About Canada: East
Sara and John say...
Canada’s eastern provinces of New Brunswick, Newfoundland and Labrador, Nova Scotia, Ontario, Prince Edward Island, Quebec boast distinct seasons, with often freezing, but sunny winters punctuated by heavy snowfalls, then cool springs and hot and humid summers.
The Great Lakes play a major role in the weather of south Ontario and Quebec, bringing warm, even hot, and humid summers and dramatic, sudden, inland, snowfalls in winter; a record one metre of snow fell within 48 hours in 2010. Immediately along the shores however, the climate is moderated, and in south Ontario creates a grape-friendly microclimate perfect for wine production. The exceptionally picturesque town of Niagara-on-the-Lake boasts 37 wineries, and is one of the most famous places to sample ice-wine, made from frozen grapes, but there are countless other wine areas spread around Ontario, each with their own unique combination of climate, topography and soil type. Visitors to Toronto meanwhile, need not necessarily fear the winter cold, as an underground system of tunnels protects walkers from the elements.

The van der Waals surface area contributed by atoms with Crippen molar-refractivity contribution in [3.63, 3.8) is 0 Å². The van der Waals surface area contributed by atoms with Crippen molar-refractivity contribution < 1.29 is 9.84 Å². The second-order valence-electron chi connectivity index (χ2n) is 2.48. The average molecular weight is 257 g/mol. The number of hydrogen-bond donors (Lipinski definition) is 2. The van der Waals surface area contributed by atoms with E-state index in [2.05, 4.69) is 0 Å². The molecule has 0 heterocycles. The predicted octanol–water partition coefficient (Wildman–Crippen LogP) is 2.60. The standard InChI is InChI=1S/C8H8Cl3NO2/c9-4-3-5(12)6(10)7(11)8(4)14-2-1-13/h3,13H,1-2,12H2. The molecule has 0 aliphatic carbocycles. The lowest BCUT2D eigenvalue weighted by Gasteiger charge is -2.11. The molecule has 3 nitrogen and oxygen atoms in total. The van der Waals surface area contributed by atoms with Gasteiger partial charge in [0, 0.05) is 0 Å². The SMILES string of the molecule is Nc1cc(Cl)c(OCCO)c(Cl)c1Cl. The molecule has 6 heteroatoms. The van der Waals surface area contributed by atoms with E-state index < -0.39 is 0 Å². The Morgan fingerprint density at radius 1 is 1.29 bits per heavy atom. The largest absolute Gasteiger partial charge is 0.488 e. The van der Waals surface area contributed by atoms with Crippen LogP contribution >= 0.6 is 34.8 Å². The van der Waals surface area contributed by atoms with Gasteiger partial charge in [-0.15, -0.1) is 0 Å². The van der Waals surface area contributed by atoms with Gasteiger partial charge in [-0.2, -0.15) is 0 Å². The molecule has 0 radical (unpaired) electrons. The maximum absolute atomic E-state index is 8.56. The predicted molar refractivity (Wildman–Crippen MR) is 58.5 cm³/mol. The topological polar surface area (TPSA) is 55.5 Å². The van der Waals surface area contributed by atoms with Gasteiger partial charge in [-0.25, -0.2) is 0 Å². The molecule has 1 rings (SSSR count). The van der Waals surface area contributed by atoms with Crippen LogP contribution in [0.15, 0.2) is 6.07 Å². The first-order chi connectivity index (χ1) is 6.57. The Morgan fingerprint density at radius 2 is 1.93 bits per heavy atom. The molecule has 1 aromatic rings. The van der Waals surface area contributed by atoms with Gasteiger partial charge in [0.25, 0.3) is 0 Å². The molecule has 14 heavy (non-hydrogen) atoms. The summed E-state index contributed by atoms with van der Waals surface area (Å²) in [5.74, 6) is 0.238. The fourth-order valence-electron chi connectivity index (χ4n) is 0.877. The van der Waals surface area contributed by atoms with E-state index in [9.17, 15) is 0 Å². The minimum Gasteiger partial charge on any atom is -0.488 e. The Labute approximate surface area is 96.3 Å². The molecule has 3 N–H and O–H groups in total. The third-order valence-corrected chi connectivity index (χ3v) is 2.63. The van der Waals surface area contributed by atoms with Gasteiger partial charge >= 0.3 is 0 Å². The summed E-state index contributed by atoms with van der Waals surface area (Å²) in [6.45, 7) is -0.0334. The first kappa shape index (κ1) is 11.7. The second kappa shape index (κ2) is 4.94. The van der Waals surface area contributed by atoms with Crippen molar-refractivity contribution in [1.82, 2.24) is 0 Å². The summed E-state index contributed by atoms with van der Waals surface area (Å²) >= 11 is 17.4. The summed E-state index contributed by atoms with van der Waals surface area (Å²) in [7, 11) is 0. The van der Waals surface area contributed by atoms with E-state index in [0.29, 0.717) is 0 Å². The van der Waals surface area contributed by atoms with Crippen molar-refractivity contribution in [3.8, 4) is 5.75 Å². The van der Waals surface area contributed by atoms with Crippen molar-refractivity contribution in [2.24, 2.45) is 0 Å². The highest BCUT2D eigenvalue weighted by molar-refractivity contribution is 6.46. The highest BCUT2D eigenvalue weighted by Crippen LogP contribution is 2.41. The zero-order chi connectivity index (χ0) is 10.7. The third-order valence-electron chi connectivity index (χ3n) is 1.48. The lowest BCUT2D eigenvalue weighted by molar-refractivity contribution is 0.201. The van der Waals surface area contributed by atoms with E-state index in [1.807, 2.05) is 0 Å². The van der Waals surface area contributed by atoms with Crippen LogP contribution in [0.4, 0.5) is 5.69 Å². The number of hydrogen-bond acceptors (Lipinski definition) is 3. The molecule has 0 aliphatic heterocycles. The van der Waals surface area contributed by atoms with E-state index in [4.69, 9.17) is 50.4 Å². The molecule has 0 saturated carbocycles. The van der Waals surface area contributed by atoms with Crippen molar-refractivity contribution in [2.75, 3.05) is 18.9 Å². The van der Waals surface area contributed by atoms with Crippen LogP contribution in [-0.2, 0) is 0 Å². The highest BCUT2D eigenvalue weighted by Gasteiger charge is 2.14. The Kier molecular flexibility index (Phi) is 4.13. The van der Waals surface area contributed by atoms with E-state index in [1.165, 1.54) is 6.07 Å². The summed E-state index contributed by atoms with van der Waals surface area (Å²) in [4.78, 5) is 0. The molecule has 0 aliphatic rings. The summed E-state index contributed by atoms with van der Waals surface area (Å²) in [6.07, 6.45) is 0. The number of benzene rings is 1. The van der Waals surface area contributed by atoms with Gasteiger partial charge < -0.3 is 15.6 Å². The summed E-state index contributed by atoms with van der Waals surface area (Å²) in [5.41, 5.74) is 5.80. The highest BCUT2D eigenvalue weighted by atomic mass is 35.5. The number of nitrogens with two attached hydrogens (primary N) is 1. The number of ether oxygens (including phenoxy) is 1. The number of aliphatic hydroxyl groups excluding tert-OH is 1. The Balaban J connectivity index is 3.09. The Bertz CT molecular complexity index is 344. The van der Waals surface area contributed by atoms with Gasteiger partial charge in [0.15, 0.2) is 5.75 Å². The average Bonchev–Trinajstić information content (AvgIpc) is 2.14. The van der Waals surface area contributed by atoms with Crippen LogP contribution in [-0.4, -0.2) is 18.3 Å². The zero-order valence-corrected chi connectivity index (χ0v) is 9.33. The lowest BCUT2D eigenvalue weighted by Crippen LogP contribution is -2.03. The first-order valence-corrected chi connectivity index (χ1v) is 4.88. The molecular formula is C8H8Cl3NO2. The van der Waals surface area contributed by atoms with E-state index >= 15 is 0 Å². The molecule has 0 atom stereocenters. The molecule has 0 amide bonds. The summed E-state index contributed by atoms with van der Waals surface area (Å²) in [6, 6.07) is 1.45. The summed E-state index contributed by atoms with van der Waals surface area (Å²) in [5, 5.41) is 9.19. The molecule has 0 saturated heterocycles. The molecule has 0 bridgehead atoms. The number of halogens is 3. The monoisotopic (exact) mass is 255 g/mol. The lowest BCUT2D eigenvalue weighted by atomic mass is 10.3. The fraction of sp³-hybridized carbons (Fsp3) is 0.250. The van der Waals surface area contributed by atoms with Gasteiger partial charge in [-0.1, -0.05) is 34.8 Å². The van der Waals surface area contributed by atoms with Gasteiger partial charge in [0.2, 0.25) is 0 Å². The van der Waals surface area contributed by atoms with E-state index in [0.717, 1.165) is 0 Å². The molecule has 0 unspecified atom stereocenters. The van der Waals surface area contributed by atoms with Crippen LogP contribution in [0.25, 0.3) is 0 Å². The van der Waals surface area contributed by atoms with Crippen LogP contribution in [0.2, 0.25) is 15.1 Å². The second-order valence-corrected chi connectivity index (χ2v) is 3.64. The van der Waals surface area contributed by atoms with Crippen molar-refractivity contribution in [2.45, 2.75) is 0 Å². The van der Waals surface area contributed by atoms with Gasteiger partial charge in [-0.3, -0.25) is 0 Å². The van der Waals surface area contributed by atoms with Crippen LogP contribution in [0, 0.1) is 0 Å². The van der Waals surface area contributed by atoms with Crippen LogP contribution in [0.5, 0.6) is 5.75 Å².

Ontario and Quebec are wetter than their neighbouring provinces further west, with no real dry season; winters and summers are fairly similar in terms of rainfall amounts and the number of wet days per month.
Further east, along the Atlantic coast, are the three maritime provinces of New Brunswick, Nova Scotia and Prince Edward Island, and the easternmost province of Newfoundland and Labrador. There’s not the huge difference between winter and summer seen in other parts of Canada. Summer days in the maritimes normally get into the low to mid 20sC, while in the depths of winter temperatures usually hover around the freezing mark.
It’s different in Newfoundland and Labrador, with its vast ten thousand miles of coastline. The length of the province means there can be quite different weather depending on how far north or south you are. Frequent fog, especially in the spring and early summer is stubborn, and even strong winds can’t always clear it. In the winter, strong storms known as Nor’easters can bring damaging winds and big waves. Freezing rain in late winter is common and can bring power cuts and transport disruption. In the short but pleasant summers temperatures typically climb into the high-teens in St John’s, but can reach the mid-20s at times.